3. Global Warming and Climate Change Effects: National Geographic offers a brief article on global warming, which focuses on the impacts of climate change and predictions of the effects that could take place later in the century if warming continues. The photo gallery may give students the visual evidence they need to buy into the concept of global warming. The article also includes a climate change video with Bill Nye, the Science Guy, which may help students gain a better understanding of climate change in a more interesting manner. 
  4. How Americans See Climate Change and the Environment in 7 Charts: The Pew Research Center provides information on how Americans can see climate change and the environment in seven charts. For Earth Day 2020, the Pew Research Center took stock of U.S. public opinion about global climate change and the environment based on recent surveys taken. From this article, students will learn more about how American’s views on climate change have changed over time.

Informational Sites

  1. NASA – Climate Change and Global Warming: NASA provides news and features, facts and evidence, and resources (multimedia, videos, infographics, articles, interactives) on climate change. The most valuable information on this website includes the evidence of climate change, the causes and effects of climate change, frequently asked questions about climate change, and more.
  2. The Intergovernmental Panel on Climate Change: The Intergovernmental Panel on Climate Change (IPCC) is the United Nations body for assessing the science related to climate change. The IPCC provides various reports about knowledge on climate change, its causes, potential impacts, and response options, which may help students increase their knowledge on the topic of global warming as a whole. 
  3. UN – Climate Change: The United Nations provides information on climate change, including the human fingerprint on greenhouse gases, reports from the UN Intergovernmental Panel on Climate Change, the UN legal instruments, the 2019 Climate Action Summit, and other related subject matters.
  4. Ecological Footprint: The Global Footprint Network provides an ecological footprint calculator. The questions used to calculate one’s ecological footprint include how often an individual eats animal-based products, how much of the food one eats is unprocessed, unpackaged, or locally grown, which housing type best describes your home, what material one’s house is constructed with, etc.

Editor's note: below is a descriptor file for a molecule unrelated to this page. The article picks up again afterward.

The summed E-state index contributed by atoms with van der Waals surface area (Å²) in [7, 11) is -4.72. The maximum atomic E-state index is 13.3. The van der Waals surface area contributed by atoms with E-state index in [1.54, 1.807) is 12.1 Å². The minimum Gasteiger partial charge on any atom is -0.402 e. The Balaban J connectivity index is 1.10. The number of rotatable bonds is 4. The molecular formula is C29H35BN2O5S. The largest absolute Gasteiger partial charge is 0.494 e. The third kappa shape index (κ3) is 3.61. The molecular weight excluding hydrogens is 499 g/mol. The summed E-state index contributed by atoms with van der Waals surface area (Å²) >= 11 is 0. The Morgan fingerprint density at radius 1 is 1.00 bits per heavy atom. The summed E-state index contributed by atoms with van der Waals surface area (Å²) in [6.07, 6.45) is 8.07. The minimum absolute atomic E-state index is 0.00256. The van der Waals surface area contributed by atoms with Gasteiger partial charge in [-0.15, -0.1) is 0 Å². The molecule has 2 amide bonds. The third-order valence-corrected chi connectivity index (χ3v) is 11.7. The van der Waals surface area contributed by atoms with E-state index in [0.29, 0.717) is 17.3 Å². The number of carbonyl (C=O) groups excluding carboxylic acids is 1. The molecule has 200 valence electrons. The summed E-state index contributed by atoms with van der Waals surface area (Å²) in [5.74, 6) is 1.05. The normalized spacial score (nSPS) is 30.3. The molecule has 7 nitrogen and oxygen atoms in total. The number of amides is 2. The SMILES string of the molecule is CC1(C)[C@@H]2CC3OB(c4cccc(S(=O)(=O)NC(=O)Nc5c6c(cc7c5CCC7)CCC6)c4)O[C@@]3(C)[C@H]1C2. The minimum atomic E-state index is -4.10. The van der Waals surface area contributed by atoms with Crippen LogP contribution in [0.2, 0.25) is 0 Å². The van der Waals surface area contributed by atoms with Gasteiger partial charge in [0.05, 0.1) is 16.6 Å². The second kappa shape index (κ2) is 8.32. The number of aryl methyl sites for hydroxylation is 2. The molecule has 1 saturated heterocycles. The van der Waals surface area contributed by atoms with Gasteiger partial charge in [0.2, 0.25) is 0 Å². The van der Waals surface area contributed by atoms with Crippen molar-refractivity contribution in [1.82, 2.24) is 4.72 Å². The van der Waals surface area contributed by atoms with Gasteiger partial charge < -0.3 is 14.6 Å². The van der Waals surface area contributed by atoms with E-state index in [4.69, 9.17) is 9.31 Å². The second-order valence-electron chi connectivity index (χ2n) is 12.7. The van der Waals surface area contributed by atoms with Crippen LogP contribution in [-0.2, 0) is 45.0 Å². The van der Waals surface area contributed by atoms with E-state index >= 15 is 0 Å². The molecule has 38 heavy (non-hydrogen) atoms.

5. Fridays for Future: #FridaysForFuture is a movement which began after Greta Thunberg and other activists protested in front of the Swedish parliament against the lack of action on the climate crisis. This website includes an explanation of what the movement does along with reasons individuals should strike.

Videos

The following videos provide students with information on climate change and how it affects us on a daily basis. For educators who are looking for a different way to share information about global warming with their students, these videos may prove to be useful!

  1. What is Climate Change?
  2. How Does Climate Change Affect Our Daily Lives?
  3. Crash Course Kids – Climate Change
  4. Climate Change 101 With Bill Nye

Conclusion

Though teaching students about climate change may be difficult, it is very important. Teaching students about climate change will not only help them better understand how our earth is being impacted by global warming but also provide them with the opportunity to learn about their individual responsibility related to the global issue. Students can get involved in combating climate change in a variety of ways, including being informed on the issues, reducing waste at their schools, and creating eco-groups. Teaching students about climate change in the classroom and providing them with some of these resources is a starting point!

Additional Resources

  1. What is Climate Change? A Really Simple Guide: BBC News offers a simple guide on climate change, which includes an explanation of climate change, information on the greenhouse effect, evidence supporting global warming, predictions of how much temperatures will rise in the future, and a description of how climate change will affect us in the future.
  2. Britannica – Climate Change: Britannica provides an informational article on climate change, including the evidence of climate change, the causes of climate change, solar variability, volcanic activity, tectonic activity, orbital variations, greenhouse gases, the Earth system, and additional related topics.
  3. 13 Major Climate Change Reports Released So Far in 2020: Yale Climate Connections offers thirteen major climate change reports released so far in 2020. Each report is accompanied by a brief summary of its contents. These summaries will help students understand how climate change is affecting our environment in the present.